Feature Article of Friday, 9 November 2012
Columnist: Ofosu-Appiah, Ben
. No One Should Escape !
On a day that the United States re-elected President Barack Obama for a second term and the world was rejoicing, a tragic and avoidable disaster struck Ghana. Of course I am talking about the collapse of Melcom store in Achimota. This was one disaster that was easily preventable and could have been avoided if our institutions were working and doing the job they were set up to do. This particular disaster speak to the level of building standards in our country. It is also a disaster that speak to the greed in our society where it seems everyone seeks the shortest possible route to riches and damn the consequences to himself and to others. Those who put up that death trap knew very well the dangers it pose to public safety but they ignored every reasoning and sound architectural and engineering design and just erected a box of blocks six stories high without any supporting beams of iron rods and iron.
The sad story is that there are many such badly constructed structures all over the place in Accra, Kumasi and all the big cities in Ghana. On my last visit to Ghana, I drove on the Spintex road I could count many such dangerous edifices several stories high without even a single iron rod in it, no iron beams to strengthen them, no real concrete and the dangerous part of it all is that they are meant to be used as public buildings e.g. as shops, and things like that. Who on earth authorized these death traps to be put up contrary to sound engineering reasoning. Our country does not work. No institutions work. People do crazy stupid things, and more. Have we become a moron nation?
A friend wrote in reaction to this tragedy.
“What travesty is this?
How can an entire edifice COLLAPSE the way this SIX-storey structure did? Who are the building surveyors who inspected/supervised this work? Who are the contractors? Who gave permission for such a structure to be put up where it was? And why are my people so backward? Why are people standing around, impeding the work of the emergency services and taking photos and laughing, when they can help by being OUT of the way or putting their shoulders to the wheel? One day. TWO diametrically opposed account of a human STORY!”
The owners of the building, the Accra Metropolitan Authority, Melcom management, the contractor who put up the structure, the architect who designed it, must all be held fully accountable for this disaster. No one connected with it should escape responsibility. The AMA, KMA and all the Municipal Assemblies must do a nation wide inspection of all facilities that are used for public purposes to make sure that they are safe and do not pose a danger to the public. It’s clear that our security forces and the Ghana Fire Service are not up to the task of emergency disaster relief and saving people trapped under a rubble. Having lived in Japan where there are many earthquakes and disaster relief operations, I can testify to how smooth and efficient they are in situations like this. Disaster drills are conducted several times a year, and everyone knows what to do in situations like this. I was appalled to see such a large crowd of people congregated at the disaster site blocking the security personnel who were supposed to engage in the rescue activities. Most appalling of all was that there was no sense of urgency on anyone’s part when lives were at stake and the onlookers were just laughing. It was a shame.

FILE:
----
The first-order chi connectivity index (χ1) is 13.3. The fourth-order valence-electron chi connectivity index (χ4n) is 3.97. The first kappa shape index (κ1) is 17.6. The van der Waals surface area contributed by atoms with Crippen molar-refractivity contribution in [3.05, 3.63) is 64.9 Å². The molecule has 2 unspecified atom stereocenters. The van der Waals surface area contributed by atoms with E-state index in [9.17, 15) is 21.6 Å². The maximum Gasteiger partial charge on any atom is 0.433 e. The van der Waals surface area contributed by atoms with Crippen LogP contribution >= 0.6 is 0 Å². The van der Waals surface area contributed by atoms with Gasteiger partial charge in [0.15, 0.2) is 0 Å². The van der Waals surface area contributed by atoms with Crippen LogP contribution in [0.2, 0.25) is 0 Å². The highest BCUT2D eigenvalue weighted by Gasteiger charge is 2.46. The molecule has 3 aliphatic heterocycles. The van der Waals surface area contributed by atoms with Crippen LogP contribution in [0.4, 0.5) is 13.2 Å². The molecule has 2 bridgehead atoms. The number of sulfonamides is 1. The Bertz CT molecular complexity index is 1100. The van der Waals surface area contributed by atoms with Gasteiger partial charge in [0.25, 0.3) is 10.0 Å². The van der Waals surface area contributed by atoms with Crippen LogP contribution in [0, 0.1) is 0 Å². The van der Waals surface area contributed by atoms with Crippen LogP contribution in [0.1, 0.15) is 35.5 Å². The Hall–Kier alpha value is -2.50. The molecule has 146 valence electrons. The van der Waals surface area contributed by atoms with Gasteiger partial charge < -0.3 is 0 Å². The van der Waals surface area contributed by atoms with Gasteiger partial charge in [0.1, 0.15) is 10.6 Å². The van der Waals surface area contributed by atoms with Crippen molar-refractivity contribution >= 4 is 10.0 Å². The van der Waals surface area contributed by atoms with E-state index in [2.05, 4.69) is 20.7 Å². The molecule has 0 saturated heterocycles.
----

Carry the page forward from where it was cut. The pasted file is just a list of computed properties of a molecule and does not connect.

Disaster prevention and management should be a way of life. It is absolutely essential. When constructing new schools, it's design and construction should include a multi purpose gymnasium that can serve as evacuation center and shelter during disasters and as a place for indoors sports, and an auditorium for the school in normal times. As a matter of policy all public buildings should have clearly marked exit points, well lit and easily noticeable and accessible. In addition to the main exits, there should be clearly marked emergency exits, fire extinguishers placed at all vantage points, and a water hydrant. All public buildings taller than two floors should have at least two stairs one at each end big enough for easy entry and exit of the building just in case. Needless to say, they must be strengthened with iron beams, supportive beams, and must have strong foundation.
A revitalized NADMO with energetic people, well trained in disaster prevention and management, committed to and passionate about their job will implement and enforce these standards, organize educational programs to raise awareness about disasters. This new organization should move from being a passive participant in disaster management and prevention to a more active role in prevention and management. The work of distributing relief materials should be secondary and NEVER the primary role of this organization. It has to focus (or re-focus) on its primary task of preventing and managing disasters.
This was a mega huge disaster that could have been prevented. Only God knows if the shop had collapsed around mid day or on a weekend, how many people would have been in there at that time. We need to get Ghana back to work and one way to do that is to get our institutions working again. Build the capacity of our national institutions, and put politics aside to recruit well qualified and professional people to manage them. My message to our political leaders and everyone: Place the interest of Ghana and the people ahead of politics and your personal pockets and work to achieve results for the sake of this dear nation we all call home.
My heart goes out to those who lost their lives in this tragedy.
The writer is a senior political, social and economic analyst and a policy strategist based in Tokyo. He welcomes your comments: firstname.lastname@example.org